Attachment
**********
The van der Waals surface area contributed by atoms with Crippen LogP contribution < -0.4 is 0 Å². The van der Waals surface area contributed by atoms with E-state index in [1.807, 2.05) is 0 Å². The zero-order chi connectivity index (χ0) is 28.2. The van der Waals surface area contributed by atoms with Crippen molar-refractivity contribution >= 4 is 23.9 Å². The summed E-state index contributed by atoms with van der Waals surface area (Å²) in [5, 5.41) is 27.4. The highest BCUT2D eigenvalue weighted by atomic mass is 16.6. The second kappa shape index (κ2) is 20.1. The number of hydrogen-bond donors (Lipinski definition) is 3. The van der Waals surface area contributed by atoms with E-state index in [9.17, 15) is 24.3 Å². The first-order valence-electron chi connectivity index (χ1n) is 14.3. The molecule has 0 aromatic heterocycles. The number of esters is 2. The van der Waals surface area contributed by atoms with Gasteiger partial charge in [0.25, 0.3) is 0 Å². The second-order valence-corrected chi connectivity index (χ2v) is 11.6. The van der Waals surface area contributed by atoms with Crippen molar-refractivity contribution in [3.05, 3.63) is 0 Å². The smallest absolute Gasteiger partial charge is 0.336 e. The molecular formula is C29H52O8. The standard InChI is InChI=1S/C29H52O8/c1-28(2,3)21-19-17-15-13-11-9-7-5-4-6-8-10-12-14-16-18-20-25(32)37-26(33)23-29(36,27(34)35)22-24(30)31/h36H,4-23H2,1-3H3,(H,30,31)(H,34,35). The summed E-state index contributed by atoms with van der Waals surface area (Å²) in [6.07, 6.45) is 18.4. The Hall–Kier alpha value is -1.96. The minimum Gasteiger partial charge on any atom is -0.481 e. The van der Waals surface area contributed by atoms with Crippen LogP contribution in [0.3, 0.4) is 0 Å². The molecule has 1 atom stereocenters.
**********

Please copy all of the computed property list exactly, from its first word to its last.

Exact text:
The van der Waals surface area contributed by atoms with Crippen LogP contribution < -0.4 is 0 Å². The van der Waals surface area contributed by atoms with E-state index in [1.807, 2.05) is 0 Å². The zero-order chi connectivity index (χ0) is 28.2. The van der Waals surface area contributed by atoms with Crippen molar-refractivity contribution >= 4 is 23.9 Å². The summed E-state index contributed by atoms with van der Waals surface area (Å²) in [5, 5.41) is 27.4. The highest BCUT2D eigenvalue weighted by atomic mass is 16.6. The second kappa shape index (κ2) is 20.1. The number of hydrogen-bond donors (Lipinski definition) is 3. The van der Waals surface area contributed by atoms with E-state index in [9.17, 15) is 24.3 Å². The first-order valence-electron chi connectivity index (χ1n) is 14.3. The molecule has 0 aromatic heterocycles. The number of esters is 2. The van der Waals surface area contributed by atoms with Gasteiger partial charge in [0.25, 0.3) is 0 Å². The second-order valence-corrected chi connectivity index (χ2v) is 11.6. The van der Waals surface area contributed by atoms with Crippen molar-refractivity contribution in [3.05, 3.63) is 0 Å². The smallest absolute Gasteiger partial charge is 0.336 e. The molecular formula is C29H52O8. The standard InChI is InChI=1S/C29H52O8/c1-28(2,3)21-19-17-15-13-11-9-7-5-4-6-8-10-12-14-16-18-20-25(32)37-26(33)23-29(36,27(34)35)22-24(30)31/h36H,4-23H2,1-3H3,(H,30,31)(H,34,35). The summed E-state index contributed by atoms with van der Waals surface area (Å²) in [6.07, 6.45) is 18.4. The Hall–Kier alpha value is -1.96. The minimum Gasteiger partial charge on any atom is -0.481 e. The van der Waals surface area contributed by atoms with Crippen LogP contribution in [0.3, 0.4) is 0 Å². The molecule has 1 atom stereocenters.